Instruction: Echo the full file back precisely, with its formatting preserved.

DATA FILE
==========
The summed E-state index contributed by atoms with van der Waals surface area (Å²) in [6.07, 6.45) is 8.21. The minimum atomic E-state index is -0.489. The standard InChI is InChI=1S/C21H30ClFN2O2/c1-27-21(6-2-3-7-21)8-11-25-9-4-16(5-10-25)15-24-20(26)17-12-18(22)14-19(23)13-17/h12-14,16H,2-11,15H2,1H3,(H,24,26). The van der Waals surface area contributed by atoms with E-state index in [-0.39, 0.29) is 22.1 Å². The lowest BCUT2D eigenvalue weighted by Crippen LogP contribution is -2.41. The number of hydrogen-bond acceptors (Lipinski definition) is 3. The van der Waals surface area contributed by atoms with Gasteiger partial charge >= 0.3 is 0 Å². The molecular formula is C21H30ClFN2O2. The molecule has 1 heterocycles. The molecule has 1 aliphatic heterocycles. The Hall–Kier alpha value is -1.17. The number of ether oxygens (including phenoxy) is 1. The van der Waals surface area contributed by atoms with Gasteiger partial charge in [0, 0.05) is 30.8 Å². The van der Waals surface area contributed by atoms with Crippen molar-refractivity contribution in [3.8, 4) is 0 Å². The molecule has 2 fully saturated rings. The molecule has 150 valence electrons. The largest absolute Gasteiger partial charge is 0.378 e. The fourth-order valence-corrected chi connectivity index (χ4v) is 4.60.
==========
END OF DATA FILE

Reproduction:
The summed E-state index contributed by atoms with van der Waals surface area (Å²) in [6.07, 6.45) is 8.21. The minimum atomic E-state index is -0.489. The standard InChI is InChI=1S/C21H30ClFN2O2/c1-27-21(6-2-3-7-21)8-11-25-9-4-16(5-10-25)15-24-20(26)17-12-18(22)14-19(23)13-17/h12-14,16H,2-11,15H2,1H3,(H,24,26). The van der Waals surface area contributed by atoms with E-state index in [-0.39, 0.29) is 22.1 Å². The lowest BCUT2D eigenvalue weighted by Crippen LogP contribution is -2.41. The number of hydrogen-bond acceptors (Lipinski definition) is 3. The van der Waals surface area contributed by atoms with Gasteiger partial charge >= 0.3 is 0 Å². The molecular formula is C21H30ClFN2O2. The molecule has 1 heterocycles. The molecule has 1 aliphatic heterocycles. The Hall–Kier alpha value is -1.17. The number of ether oxygens (including phenoxy) is 1. The van der Waals surface area contributed by atoms with Gasteiger partial charge in [0, 0.05) is 30.8 Å². The van der Waals surface area contributed by atoms with Crippen molar-refractivity contribution in [3.8, 4) is 0 Å². The molecule has 2 fully saturated rings. The molecule has 150 valence electrons. The largest absolute Gasteiger partial charge is 0.378 e. The fourth-order valence-corrected chi connectivity index (χ4v) is 4.60.